So, what did I learn from this experience?


  1. I can do more than I think I can. Running really is at least 50% (probably more like 90%) mental; the mind says I can't but the body is ready to do more than I think.
  2. Running longer distances burns more calories than virtually anything else; after running that race, hubby and I went to the fair and walked around for 4 hours (yes, I am truly insane). I burned 3100 calories that day; if I don't do anything outside my normal routine, it's more like HALF that amount. Hmmm. running more = more calories to consume, not a bad equation when you enjoy food!
  3. I am officially addicted to races! I ended up doing a 5K the next Saturday and am looking at doing at least a couple more (maybe even a half marathon) before the end of the year.
  4. I need to seriously commit to a training plan for longer distances. Yes, I completed a 10K, but looking at the graph on my Nike+, I ran about half of it. I need to keep finding reasons to push myself to run longer, not just faster; a training plan will help, as will having races to run.
  5. I really, truly do love running, and I want to continue doing it. And I want to run longer distances (half marathon and maybe someday a marathon), so I have to find ways to carve out the time needed for the kind of training it will take and to overcome the barriers that exist mostly in my mind.
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Losing weight and running

Posted by gmadenise Aug 26, 2010

I started running as an extension of my efforts to lose weight and get healthy. Initially I was just walking, and that was challenging enough. As I kept it up, though, I realized that I was going to have to either (1) walk a lot longer and farther to keep seeing a benefit or (2) start moving faster--in other words, RUN. I didn't really think through what that meant--that if I kept doing it, I would be a runner. Runners were a different animal to me; when I thought of a runner, I thought of someone with practically no body fat, long legs, and crazy/obsessed with running. Who in their right mind would deliberately go out and punish their bodies like that for fun?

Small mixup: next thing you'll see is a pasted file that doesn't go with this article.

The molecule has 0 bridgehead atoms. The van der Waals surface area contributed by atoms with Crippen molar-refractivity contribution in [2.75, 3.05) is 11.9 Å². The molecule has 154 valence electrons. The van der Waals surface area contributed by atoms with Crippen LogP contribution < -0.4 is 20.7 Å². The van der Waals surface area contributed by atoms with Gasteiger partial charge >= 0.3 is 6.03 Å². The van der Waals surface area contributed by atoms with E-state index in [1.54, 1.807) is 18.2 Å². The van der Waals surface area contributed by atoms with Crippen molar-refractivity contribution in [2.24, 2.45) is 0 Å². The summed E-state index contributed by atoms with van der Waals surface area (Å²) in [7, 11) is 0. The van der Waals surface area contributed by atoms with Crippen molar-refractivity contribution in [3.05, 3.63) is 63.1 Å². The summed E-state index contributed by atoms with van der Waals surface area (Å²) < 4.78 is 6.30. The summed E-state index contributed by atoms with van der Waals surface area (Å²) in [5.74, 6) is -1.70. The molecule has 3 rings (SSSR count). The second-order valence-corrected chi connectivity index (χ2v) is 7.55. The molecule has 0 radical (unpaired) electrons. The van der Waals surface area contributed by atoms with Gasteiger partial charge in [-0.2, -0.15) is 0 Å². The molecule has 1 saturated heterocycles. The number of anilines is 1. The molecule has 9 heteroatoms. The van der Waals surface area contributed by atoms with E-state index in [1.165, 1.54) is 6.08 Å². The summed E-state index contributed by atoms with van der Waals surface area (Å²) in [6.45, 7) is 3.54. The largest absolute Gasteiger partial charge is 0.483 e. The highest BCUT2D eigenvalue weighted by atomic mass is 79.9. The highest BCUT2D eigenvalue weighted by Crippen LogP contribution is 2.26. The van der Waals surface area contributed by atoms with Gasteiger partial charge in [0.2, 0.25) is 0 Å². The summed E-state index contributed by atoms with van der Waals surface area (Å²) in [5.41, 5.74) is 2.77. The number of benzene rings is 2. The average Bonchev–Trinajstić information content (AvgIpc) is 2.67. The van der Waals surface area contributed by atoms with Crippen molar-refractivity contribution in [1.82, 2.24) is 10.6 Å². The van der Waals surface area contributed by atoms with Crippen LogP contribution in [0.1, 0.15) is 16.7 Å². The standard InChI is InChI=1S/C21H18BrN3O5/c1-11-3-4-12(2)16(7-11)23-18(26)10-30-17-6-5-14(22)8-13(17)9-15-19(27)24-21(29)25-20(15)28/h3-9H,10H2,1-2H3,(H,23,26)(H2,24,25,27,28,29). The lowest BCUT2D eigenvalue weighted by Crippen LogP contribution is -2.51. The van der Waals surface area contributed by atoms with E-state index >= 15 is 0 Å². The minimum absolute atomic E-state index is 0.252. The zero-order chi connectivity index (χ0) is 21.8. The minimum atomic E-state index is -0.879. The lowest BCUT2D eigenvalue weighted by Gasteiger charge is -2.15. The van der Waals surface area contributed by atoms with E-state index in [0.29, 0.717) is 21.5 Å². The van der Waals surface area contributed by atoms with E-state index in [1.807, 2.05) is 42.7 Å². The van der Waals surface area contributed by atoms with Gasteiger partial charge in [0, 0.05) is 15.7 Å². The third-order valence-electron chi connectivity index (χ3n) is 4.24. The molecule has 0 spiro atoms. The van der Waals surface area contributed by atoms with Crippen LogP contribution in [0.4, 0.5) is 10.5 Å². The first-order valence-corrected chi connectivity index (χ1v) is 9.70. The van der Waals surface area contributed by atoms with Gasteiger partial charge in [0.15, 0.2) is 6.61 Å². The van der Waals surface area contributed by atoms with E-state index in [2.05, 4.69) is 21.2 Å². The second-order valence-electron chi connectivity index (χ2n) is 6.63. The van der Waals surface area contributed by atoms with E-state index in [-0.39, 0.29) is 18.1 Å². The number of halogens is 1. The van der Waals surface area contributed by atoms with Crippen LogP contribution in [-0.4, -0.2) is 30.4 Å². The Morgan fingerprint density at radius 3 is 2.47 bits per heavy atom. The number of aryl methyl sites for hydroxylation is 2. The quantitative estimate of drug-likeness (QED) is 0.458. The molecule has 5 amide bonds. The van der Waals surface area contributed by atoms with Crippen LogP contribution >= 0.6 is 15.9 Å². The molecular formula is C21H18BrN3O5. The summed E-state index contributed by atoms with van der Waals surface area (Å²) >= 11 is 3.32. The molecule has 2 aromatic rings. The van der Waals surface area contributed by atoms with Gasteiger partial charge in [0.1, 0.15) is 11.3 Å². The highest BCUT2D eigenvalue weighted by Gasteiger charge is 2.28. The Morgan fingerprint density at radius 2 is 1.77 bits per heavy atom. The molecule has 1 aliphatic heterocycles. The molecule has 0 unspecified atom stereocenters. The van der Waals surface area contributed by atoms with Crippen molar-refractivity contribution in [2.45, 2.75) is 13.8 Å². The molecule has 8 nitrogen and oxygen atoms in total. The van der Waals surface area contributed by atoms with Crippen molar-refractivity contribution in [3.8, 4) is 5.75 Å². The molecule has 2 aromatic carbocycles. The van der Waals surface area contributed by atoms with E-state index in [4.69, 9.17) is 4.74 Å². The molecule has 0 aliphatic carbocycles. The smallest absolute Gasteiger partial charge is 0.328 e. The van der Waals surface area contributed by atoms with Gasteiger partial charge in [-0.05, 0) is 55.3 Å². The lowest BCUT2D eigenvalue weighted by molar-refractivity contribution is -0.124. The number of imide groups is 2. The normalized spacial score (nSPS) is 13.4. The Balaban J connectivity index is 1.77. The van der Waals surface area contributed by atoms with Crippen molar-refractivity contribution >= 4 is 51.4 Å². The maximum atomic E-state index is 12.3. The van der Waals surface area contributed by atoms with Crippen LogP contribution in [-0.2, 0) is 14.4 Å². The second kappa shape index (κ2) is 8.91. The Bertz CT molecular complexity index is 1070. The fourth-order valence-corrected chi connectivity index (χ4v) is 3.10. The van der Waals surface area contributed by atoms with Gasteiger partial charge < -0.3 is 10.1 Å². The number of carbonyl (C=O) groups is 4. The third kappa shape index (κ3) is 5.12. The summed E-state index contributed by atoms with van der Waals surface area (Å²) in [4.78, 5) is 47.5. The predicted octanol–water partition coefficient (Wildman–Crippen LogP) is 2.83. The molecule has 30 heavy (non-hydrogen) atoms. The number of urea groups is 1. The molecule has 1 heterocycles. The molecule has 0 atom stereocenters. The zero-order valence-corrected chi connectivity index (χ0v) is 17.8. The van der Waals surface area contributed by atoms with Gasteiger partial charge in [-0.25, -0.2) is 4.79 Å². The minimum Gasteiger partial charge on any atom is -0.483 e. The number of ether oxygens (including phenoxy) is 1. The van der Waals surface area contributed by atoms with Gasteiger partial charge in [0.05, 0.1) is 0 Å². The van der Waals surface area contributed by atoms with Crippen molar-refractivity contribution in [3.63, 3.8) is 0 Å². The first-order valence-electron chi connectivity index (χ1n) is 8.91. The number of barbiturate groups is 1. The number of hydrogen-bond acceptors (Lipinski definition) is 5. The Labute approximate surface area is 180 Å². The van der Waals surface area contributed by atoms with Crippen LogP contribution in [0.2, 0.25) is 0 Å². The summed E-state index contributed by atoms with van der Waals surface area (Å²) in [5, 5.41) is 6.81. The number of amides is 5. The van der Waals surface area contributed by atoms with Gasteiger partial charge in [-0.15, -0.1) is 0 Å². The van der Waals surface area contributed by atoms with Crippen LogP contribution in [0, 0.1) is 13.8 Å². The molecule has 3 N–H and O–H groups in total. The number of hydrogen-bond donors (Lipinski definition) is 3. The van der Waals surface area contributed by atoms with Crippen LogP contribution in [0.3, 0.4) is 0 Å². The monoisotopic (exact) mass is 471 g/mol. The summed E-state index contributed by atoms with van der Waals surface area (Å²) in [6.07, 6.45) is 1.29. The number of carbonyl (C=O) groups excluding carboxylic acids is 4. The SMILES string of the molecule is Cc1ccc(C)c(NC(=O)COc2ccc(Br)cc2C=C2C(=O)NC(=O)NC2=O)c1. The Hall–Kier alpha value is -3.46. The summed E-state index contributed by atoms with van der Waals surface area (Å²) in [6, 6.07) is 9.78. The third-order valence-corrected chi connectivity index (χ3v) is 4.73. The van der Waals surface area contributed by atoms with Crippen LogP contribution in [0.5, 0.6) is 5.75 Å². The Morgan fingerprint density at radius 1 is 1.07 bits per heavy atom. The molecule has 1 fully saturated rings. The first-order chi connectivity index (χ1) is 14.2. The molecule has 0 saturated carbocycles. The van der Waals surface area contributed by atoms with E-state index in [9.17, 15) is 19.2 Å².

Okay, so . . . I do not have 0% body fat (try more like 35% right now), my legs are anything BUT long, but that last part has become true for me. I think about running a lot. I read about running--a lot. I participate in forums on running, and I write about running I'm nearly always looking at areas and evaluating, how would that do for a run? When can I go running again? How can I improve my time and distance? Where's the next race?


Running has gone from something I do to help me lose weight to an activity that I love. I run for the sheer joy of running. I don't mean to imply that every run is effortless; they are not by a long shot. Many of my runs are a great effort, but in the end, I am always glad I did them. To get done and have the sweat pouring off of me, feel my heart pounding, know that I've given it my best--there is nothing quite like that feeling.


Oh, about losing weight; yeah, I'm losing weight in part thanks to the running. I'm down 50 pounds since the start of the year. The best part of that? It makes it easier to run now.

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I love running/I hate running

Posted by gmadenise Aug 23, 2010